More recently, EPI inflation hit 8.9 percent in May 2011 and was as high as 6.2 percent in November. For the latest month, EPI inflation is 4.5 percent versus CPI inflation of 2.9 percent.
The government is not cooking its numbers. The official CPI is not designed to measure the everyday experience of people. Rather, it is supposed to be a policy guide that reflects broad changes in consumer price levels. The faster increase in prices of the frequently purchased items measured by the Everyday Price Index may explain why some people feel that the official CPI numbers are at odds with their own perceptions of inflation.
The CPI is still the best way to measure broad-based inflation. As measured by the CPI, inflation has been relatively contained since 2009, in part because of the financial crisis and the recession. Now that seems to be changing. The average CPI inflation for 2011 of 3.1 percent is almost double the 2010 inflation rate of 1.6 percent. The rate also tracks with the 30-year average CPI inflation rate of about 3 percent per year.
Given the monetary expansion policies pursued by the Federal Reserve in the last few years, inflation is unlikely to moderate and may even accelerate in the future. The Fed increased M1, the narrowly defined money supply that consists of currency and demand deposits only, by 14 percent in 2011 alone and by 48 percent since the start of the financial crisis in 2008.
Historically, such a large expansion of the money supply has always resulted in higher inflation. For now, most of the additional money created by the Fed is accumulating in the excess reserves held by banks. But recently banks have started lending again. Reserves have started flowing out of the banks and into the wider economy through a somewhat increased volume of consumer loans and a more dramatic increase in the volume of commercial and industrial loans. There are also some early signs of life in the housing market and therefore in mortgage-loan origination.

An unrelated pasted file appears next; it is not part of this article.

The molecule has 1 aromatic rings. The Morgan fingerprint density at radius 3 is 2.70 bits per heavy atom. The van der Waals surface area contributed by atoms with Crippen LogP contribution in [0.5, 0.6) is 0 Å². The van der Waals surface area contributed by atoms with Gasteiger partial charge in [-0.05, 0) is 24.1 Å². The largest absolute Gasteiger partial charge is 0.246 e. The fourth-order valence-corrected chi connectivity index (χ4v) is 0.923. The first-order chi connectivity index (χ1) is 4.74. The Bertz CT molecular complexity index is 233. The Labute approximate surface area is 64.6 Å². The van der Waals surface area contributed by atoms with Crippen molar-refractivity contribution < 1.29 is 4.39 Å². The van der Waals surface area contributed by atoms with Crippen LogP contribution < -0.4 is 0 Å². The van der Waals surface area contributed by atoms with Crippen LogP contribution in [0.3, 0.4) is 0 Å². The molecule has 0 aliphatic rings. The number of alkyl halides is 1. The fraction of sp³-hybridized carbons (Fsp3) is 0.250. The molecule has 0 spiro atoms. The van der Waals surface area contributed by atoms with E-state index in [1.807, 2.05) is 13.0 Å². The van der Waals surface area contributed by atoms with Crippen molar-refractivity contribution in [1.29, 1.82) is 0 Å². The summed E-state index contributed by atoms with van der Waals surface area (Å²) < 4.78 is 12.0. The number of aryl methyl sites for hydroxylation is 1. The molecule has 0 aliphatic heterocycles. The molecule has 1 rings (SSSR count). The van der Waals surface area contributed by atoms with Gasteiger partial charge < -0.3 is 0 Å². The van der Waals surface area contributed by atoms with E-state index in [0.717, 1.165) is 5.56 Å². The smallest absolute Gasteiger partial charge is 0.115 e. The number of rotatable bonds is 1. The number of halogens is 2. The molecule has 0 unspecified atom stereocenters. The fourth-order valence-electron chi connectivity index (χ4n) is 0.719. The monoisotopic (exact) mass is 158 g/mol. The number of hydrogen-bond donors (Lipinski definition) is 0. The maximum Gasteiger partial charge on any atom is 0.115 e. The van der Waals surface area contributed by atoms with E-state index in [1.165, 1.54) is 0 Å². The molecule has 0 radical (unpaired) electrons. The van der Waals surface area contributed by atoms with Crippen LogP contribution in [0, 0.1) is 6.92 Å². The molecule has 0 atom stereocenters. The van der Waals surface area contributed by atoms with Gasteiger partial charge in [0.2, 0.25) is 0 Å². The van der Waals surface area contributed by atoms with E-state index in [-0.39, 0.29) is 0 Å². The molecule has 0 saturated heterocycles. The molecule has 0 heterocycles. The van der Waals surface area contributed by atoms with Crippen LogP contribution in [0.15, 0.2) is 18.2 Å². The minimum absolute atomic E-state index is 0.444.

All forms of lending convert bank reserves into money, available to be spent by consumers on goods and services. If the money enters the economy without a corresponding increase in output, higher inflation will follow. With money supply increases in the 14 percent range and output increases forecast in the 2 to 2.5 percent range, it seems likely that the money supply will outpace output.
Chronic price inflation—even at moderate rates—leads to significant losses of buying power over time, a fact often obscured by the general focus on comparatively small monthly or annual price changes. During the past decade, the average rate of price inflation measured by the Consumer Price Index was 2.4 percent. Most people accept a 2.4 percent inflation rate as fairly tame. Yet it implies a loss of more than one-fifth of the purchasing power of the dollar over the decade.
The table at right provides BLS data on the detailed breakdown of the cumulative changes in the prices of goods and services from the beginning of 2000 through the end of 2011. An eclectic mix of commodities and services registered the greatest percentage growth in prices. Not surprisingly, gasoline and other energy products showed the most price appreciation. But tobacco, educational and medical care services, poultry, eggs, beef, and utilities services also posted big gains.
At the other extreme, the prices of (constant quality) televisions, personal computers, and other information-processing equipment have plummeted, primarily because of improvements in quality and features.
Because prices of different goods and services change at different rates, each household has its own price index—its own cost of living. Households that purchased relatively more of the items near the top of the table suffered a larger increase in their cost of living than implied by the increase in the aggregate CPI. Those that spent more on the items shown near the bottom of the list experienced a relatively smaller increase.